I'm currently reading Jack Plunkett's new book, The Next Boom: What You Absolutely, Positively Have to Know About the World Between Now and 2025. Jack is the CEO and publisher of Plunkett Research a leading provider of industry sector analysis and research, industry trends and industry statistics. The book is a refreshingly optimistic take on the world economy (and honestly that is exactly what I need right now). Plunkett "persuasively demonstrates the emerging trends, technologies and changes that will lead to a new period of substantial economic growth in emerging nations as well as many of the world's leading economies. He presents a panorama of carefully documented developments in areas including energy, health care, education, demographics, trade, technologies and the rapidly-growing global middle class - showing how trends in America and around the world have tremendous synergy that will lead to a long-term surge in global business. This book will help you understand how to best position your business, your investments and your career to benefit from the coming era of global growth." (Amazon) Definitely pick up the book and also check out The Next Boom video series available on YouTube.
Megaregions are massive interconnected cities scattered throughout the United States, e.g. the Houston/Austin/Dallas Triangle, and the America 2050 initiative is putting them under the microscope (metaphorically speaking). Their about page says, “America 2050 is a national initiative to meet the infrastructure, economic development and environmental challenges of the nation as we prepare to add about 130 million additional Americans by the year 2050.”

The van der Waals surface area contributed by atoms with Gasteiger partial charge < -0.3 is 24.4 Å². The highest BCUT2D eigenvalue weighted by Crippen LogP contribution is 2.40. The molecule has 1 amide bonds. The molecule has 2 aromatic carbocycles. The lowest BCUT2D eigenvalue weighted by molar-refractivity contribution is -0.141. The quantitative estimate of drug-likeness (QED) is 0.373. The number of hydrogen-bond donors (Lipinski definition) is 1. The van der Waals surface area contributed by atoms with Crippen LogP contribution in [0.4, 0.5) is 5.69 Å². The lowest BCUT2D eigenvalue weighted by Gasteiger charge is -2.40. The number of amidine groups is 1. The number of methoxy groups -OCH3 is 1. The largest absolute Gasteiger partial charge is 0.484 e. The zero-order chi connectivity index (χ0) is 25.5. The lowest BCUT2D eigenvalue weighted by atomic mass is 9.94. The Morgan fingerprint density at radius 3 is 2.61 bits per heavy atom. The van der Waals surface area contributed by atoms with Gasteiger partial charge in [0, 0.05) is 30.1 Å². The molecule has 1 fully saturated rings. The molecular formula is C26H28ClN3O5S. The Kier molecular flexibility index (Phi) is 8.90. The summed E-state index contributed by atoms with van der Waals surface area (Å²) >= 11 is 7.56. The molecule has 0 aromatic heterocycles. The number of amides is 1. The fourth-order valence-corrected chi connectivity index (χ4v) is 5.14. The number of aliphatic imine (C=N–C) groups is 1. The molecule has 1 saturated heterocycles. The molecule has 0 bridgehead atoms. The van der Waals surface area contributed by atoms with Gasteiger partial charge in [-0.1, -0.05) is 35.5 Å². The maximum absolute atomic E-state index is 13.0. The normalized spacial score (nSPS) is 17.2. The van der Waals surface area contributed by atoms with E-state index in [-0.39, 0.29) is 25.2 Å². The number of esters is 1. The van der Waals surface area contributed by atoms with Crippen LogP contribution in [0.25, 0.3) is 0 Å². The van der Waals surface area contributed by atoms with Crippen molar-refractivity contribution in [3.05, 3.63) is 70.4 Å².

If you’re doing business research- especially research concentrated around megaregions- then their site is a veritable goldmine of information. America 2050 features free reports on topics ranging from energy & climate, high speed rail, broadband infrastructure, commuter patterns, etc.
Beyond the sheer concentration of data and analysis packed in America 2050's content, their maps are an excellent highlight. The main maps page features many versions of the national-level megaregion concentrations, plus proposed passenger transit lines throughout the US.
Furthermore the incredibly detailed region-specific reports found in the Research tab have maps illustrating economic interrelationships among cities, e.g. wood products’ traffic concentrations within the Texas Triangle.
For those who want to keep abreast of the major economic, environmental, infrastructure and transportation trends that are shaping America’s most heavily populated and trafficked areas, this site is definitely one to bookmark.
Marcy Phelps the founder of Phelps Research just released new book Research on Main Street: Using the Web to Find Local Business and Market Information. Businesses need local information about their customers and competitors, but that information is usually the trickiest to find. Research on Main Street is a guide to finding market information about places—including counties, cities, and even census blocks using free and low-cost online resources. Now those are the kind of resources that bizologie likes!
The book offers techniques and strategies for approaching location-specific research, including advice on how to tap local sources for in-depth information about business and economic conditions, issues, and outlooks. The author also incorporates advice from her fellow business researchers throughout in the Tips from the Pros sections in each of the 9 chapters.
Be sure to sign up for ResearchNOTES a free monthly email bulletin with more valuable tips and sites for internet research and check out Marcy's blog at MarcyPhelps.com
Free psychographic data down to the zip code level? It must be your lucky day. ESRI is a leader in GIS software helping people map and visualize data. They offer a wide range of products. With a zip code search ESRI provides the usual demographics (population by age and gender, household income, unemployment rate) and then to tease you and give you a taste of what they can offer, you get the top 3 neighborhood tapestry segmentations - for free! How does the 78704 zip code shake out? Well, it's made up of the Inner City Tenants, Young and Restless, and Metropolitans. The Metropolitans' medial age is 37.6, they own or lease a station wagon, listen to NPR, and have educational loans.